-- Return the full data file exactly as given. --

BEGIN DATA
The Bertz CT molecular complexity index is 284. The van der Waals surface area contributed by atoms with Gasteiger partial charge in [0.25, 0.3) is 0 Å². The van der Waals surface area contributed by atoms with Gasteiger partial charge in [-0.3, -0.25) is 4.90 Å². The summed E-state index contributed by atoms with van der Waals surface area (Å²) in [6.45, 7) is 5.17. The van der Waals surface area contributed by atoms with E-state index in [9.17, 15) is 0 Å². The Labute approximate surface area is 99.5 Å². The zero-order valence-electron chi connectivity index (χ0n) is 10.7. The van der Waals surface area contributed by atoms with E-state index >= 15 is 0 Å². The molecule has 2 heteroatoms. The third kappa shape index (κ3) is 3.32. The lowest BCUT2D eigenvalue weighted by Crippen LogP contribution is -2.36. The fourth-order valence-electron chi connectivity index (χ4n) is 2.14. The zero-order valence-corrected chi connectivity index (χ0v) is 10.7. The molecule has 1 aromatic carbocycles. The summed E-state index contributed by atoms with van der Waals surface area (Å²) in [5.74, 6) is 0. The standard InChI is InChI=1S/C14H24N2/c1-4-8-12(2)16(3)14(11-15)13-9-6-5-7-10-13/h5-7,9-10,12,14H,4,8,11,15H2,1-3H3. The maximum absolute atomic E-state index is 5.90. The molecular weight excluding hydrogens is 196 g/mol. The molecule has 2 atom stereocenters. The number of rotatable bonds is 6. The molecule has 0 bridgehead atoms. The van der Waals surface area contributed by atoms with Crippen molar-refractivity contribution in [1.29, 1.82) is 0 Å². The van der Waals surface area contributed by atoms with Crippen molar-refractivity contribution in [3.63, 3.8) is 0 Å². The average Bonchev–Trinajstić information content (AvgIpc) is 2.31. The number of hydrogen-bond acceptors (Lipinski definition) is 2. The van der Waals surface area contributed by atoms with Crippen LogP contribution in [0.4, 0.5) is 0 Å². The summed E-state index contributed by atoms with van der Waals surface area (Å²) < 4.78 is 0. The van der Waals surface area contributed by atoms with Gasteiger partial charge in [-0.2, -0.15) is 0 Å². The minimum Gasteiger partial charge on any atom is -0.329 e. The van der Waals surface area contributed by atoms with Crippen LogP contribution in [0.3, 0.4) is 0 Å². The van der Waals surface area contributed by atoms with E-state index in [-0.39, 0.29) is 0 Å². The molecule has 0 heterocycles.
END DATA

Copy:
The Bertz CT molecular complexity index is 284. The van der Waals surface area contributed by atoms with Gasteiger partial charge in [0.25, 0.3) is 0 Å². The van der Waals surface area contributed by atoms with Gasteiger partial charge in [-0.3, -0.25) is 4.90 Å². The summed E-state index contributed by atoms with van der Waals surface area (Å²) in [6.45, 7) is 5.17. The van der Waals surface area contributed by atoms with E-state index in [9.17, 15) is 0 Å². The Labute approximate surface area is 99.5 Å². The zero-order valence-electron chi connectivity index (χ0n) is 10.7. The van der Waals surface area contributed by atoms with E-state index >= 15 is 0 Å². The molecule has 2 heteroatoms. The third kappa shape index (κ3) is 3.32. The lowest BCUT2D eigenvalue weighted by Crippen LogP contribution is -2.36. The fourth-order valence-electron chi connectivity index (χ4n) is 2.14. The zero-order valence-corrected chi connectivity index (χ0v) is 10.7. The molecule has 1 aromatic carbocycles. The summed E-state index contributed by atoms with van der Waals surface area (Å²) in [5.74, 6) is 0. The standard InChI is InChI=1S/C14H24N2/c1-4-8-12(2)16(3)14(11-15)13-9-6-5-7-10-13/h5-7,9-10,12,14H,4,8,11,15H2,1-3H3. The maximum absolute atomic E-state index is 5.90. The molecular weight excluding hydrogens is 196 g/mol. The molecule has 2 atom stereocenters. The number of rotatable bonds is 6. The molecule has 0 bridgehead atoms. The van der Waals surface area contributed by atoms with Crippen molar-refractivity contribution in [1.29, 1.82) is 0 Å². The van der Waals surface area contributed by atoms with Crippen molar-refractivity contribution in [3.63, 3.8) is 0 Å². The average Bonchev–Trinajstić information content (AvgIpc) is 2.31. The number of hydrogen-bond acceptors (Lipinski definition) is 2. The van der Waals surface area contributed by atoms with Crippen LogP contribution in [0.4, 0.5) is 0 Å². The summed E-state index contributed by atoms with van der Waals surface area (Å²) < 4.78 is 0. The van der Waals surface area contributed by atoms with Gasteiger partial charge in [-0.2, -0.15) is 0 Å². The minimum Gasteiger partial charge on any atom is -0.329 e. The van der Waals surface area contributed by atoms with Crippen LogP contribution in [0.3, 0.4) is 0 Å². The van der Waals surface area contributed by atoms with E-state index in [-0.39, 0.29) is 0 Å². The molecule has 0 heterocycles.